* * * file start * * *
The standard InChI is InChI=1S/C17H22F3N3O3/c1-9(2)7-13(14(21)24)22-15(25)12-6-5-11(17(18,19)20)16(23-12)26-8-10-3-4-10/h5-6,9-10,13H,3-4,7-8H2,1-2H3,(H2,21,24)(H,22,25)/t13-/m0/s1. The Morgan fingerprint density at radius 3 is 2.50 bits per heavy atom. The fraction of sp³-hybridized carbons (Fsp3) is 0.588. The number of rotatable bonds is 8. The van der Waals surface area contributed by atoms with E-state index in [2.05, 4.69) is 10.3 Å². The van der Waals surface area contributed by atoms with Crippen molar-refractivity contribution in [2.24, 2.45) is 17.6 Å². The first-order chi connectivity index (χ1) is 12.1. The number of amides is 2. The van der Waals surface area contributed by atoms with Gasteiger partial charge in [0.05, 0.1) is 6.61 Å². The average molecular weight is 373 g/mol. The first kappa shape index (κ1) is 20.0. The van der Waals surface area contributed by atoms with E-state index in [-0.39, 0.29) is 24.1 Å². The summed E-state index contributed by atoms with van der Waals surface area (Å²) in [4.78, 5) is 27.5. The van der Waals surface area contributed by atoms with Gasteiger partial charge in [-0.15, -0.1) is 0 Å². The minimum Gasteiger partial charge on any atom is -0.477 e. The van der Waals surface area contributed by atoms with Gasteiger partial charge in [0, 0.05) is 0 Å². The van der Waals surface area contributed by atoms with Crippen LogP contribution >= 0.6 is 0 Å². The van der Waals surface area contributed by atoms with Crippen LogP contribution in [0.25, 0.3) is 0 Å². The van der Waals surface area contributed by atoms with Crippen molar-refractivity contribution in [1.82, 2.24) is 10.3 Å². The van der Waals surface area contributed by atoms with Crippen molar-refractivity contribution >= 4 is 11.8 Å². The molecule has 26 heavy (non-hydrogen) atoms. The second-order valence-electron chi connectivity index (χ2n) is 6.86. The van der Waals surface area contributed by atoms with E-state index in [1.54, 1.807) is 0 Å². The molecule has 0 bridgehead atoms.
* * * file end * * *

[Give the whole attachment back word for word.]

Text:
The standard InChI is InChI=1S/C17H22F3N3O3/c1-9(2)7-13(14(21)24)22-15(25)12-6-5-11(17(18,19)20)16(23-12)26-8-10-3-4-10/h5-6,9-10,13H,3-4,7-8H2,1-2H3,(H2,21,24)(H,22,25)/t13-/m0/s1. The Morgan fingerprint density at radius 3 is 2.50 bits per heavy atom. The fraction of sp³-hybridized carbons (Fsp3) is 0.588. The number of rotatable bonds is 8. The van der Waals surface area contributed by atoms with E-state index in [2.05, 4.69) is 10.3 Å². The van der Waals surface area contributed by atoms with Crippen molar-refractivity contribution in [2.24, 2.45) is 17.6 Å². The first-order chi connectivity index (χ1) is 12.1. The number of amides is 2. The van der Waals surface area contributed by atoms with Gasteiger partial charge in [0.05, 0.1) is 6.61 Å². The average molecular weight is 373 g/mol. The first kappa shape index (κ1) is 20.0. The van der Waals surface area contributed by atoms with E-state index in [-0.39, 0.29) is 24.1 Å². The summed E-state index contributed by atoms with van der Waals surface area (Å²) in [4.78, 5) is 27.5. The van der Waals surface area contributed by atoms with Gasteiger partial charge in [-0.15, -0.1) is 0 Å². The minimum Gasteiger partial charge on any atom is -0.477 e. The van der Waals surface area contributed by atoms with Gasteiger partial charge in [0, 0.05) is 0 Å². The van der Waals surface area contributed by atoms with Crippen LogP contribution >= 0.6 is 0 Å². The van der Waals surface area contributed by atoms with Crippen LogP contribution in [0.25, 0.3) is 0 Å². The van der Waals surface area contributed by atoms with Crippen molar-refractivity contribution in [1.82, 2.24) is 10.3 Å². The van der Waals surface area contributed by atoms with Crippen molar-refractivity contribution >= 4 is 11.8 Å². The molecule has 26 heavy (non-hydrogen) atoms. The second-order valence-electron chi connectivity index (χ2n) is 6.86. The van der Waals surface area contributed by atoms with E-state index in [1.54, 1.807) is 0 Å². The molecule has 0 bridgehead atoms.